A tale of Ed White...
I don't know if this story is true, but it ought to be...

From The Lampshade by Mark Jacobson

"Weird tattoo you got there," I mentioned to Skip, referencing the image on his right bicep depicting an astronaut, wearing a NASA suit, floating free beside a Gemini space capsule. "Who's that?"
"Who?" Skip replied, ever peeved at the ignorant, poking an index finger at his upper arm. "That's Ed White, my hero."
"Ed White, the astronaut, is your hero?"
"First American to ever walk in space. Ed fucking White."
It was at this point that Skip's version of the Ed White spacewalk diverged from the official NASA account. As per many published stories at the time, Skip believed that when White made his historic jaunt on June 3, 1965, the astronaut was subject to a condition know to scuba divers as being "narked," or so one theory goes. This occurs when the change in external pressure makes nitrogen more soluble in the body tissues, causing the diver, or in this case the spacewalker, to experience sensations not unlike ingesting several drinks or breathing nitrous oxide. In other words, while floating amid the boundless expanse of the universe, Ed White was stoned out of his mind.
He was enjoying himself so much that he refused to return to the space capsule. When fellow astronaut James McDivitt signaled that the walk should conclude, White replied,"No way." "McDivitt had to drag White back in," Skip recounted. When White was finally pulled back into the ship, he said,"This is the saddest moment of my life, coming back in here."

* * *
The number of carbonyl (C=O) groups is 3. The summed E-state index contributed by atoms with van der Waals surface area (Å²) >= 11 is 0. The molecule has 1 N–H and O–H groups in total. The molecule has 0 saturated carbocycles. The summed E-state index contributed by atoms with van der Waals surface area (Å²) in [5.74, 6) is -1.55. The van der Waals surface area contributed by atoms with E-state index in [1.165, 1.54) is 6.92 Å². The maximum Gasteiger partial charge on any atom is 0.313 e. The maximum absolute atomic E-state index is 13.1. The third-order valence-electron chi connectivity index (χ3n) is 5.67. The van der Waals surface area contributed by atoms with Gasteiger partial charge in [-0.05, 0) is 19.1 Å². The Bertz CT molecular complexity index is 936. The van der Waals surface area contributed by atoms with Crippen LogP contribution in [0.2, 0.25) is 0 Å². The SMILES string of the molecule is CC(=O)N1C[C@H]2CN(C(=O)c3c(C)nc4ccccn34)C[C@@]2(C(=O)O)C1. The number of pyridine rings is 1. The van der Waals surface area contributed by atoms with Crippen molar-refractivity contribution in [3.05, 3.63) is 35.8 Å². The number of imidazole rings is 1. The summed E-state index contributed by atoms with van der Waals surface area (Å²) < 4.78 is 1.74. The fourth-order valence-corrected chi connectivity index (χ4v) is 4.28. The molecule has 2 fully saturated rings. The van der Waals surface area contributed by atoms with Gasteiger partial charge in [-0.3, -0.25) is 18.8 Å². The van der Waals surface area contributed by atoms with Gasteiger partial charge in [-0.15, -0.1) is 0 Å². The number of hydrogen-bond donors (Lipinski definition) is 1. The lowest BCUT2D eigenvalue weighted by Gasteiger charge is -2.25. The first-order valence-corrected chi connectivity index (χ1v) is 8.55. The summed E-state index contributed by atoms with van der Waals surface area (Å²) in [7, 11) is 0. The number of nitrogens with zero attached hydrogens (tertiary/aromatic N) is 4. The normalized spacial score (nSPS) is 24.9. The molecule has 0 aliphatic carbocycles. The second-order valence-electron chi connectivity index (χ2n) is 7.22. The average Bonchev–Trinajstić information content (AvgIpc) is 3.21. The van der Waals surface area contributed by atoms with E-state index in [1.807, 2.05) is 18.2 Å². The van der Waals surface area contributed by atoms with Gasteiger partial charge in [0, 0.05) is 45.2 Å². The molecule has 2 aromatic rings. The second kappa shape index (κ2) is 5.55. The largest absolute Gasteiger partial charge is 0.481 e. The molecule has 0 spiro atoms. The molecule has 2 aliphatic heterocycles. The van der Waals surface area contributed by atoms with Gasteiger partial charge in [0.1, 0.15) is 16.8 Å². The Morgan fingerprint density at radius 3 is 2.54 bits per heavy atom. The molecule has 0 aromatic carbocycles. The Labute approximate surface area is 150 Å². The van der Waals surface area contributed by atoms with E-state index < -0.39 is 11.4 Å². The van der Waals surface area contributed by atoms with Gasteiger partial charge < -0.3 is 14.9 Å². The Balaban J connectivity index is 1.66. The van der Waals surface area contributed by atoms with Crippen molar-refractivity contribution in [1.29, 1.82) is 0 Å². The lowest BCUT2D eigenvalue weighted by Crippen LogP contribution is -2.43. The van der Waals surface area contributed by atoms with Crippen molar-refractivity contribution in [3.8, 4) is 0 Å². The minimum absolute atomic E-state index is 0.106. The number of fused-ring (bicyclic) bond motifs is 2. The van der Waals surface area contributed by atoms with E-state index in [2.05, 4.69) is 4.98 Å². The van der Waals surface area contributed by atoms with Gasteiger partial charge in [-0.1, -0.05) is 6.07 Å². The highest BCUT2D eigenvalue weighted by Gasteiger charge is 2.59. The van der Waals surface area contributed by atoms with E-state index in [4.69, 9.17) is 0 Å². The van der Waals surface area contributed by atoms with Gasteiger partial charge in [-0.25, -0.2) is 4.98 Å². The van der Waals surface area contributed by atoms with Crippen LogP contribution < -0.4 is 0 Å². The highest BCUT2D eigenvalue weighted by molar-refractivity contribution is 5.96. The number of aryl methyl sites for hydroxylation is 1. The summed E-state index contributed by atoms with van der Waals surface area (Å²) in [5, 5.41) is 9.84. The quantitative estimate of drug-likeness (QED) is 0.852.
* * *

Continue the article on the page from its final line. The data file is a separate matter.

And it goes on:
1 comment:

Sam said...

No way would Ed White have replied, "No way." He was a West Pointer and an impeccable test pilot. Nor is it likely the flight surgeon was worried about nitrogen narcosis that day: Gemini life support was a single-gas O2 system. Jim and Ed's bloodstreams were purged when they suited up that morning.

Ground controllers were much more concerned with their exceedingly narrow window of opportunity, faulty voice-comms, a balky door spring, and an unknown number of unknowns, since this was only the second EVA in history, and the Soviets weren't exactly sharing their lessons learned. Remember, the American space effort was (and is) very public. Kill one astronaut and the taxpayers want their money back. Fickle bastards.

No, if there's anything like a “space euphoria” it must be as we earthbound wretches imagine it. High. Fast. Free. And when the the most beautiful planet in the known universe—50 times brighter than a full moon, but with clarity of detail down to the scale of boat wakes and railroad tracks—fills your faceplate, it must be literally awesome.

That's why we send disciplined, focused, centered people like Edward Higgins White.

Peace be upon him.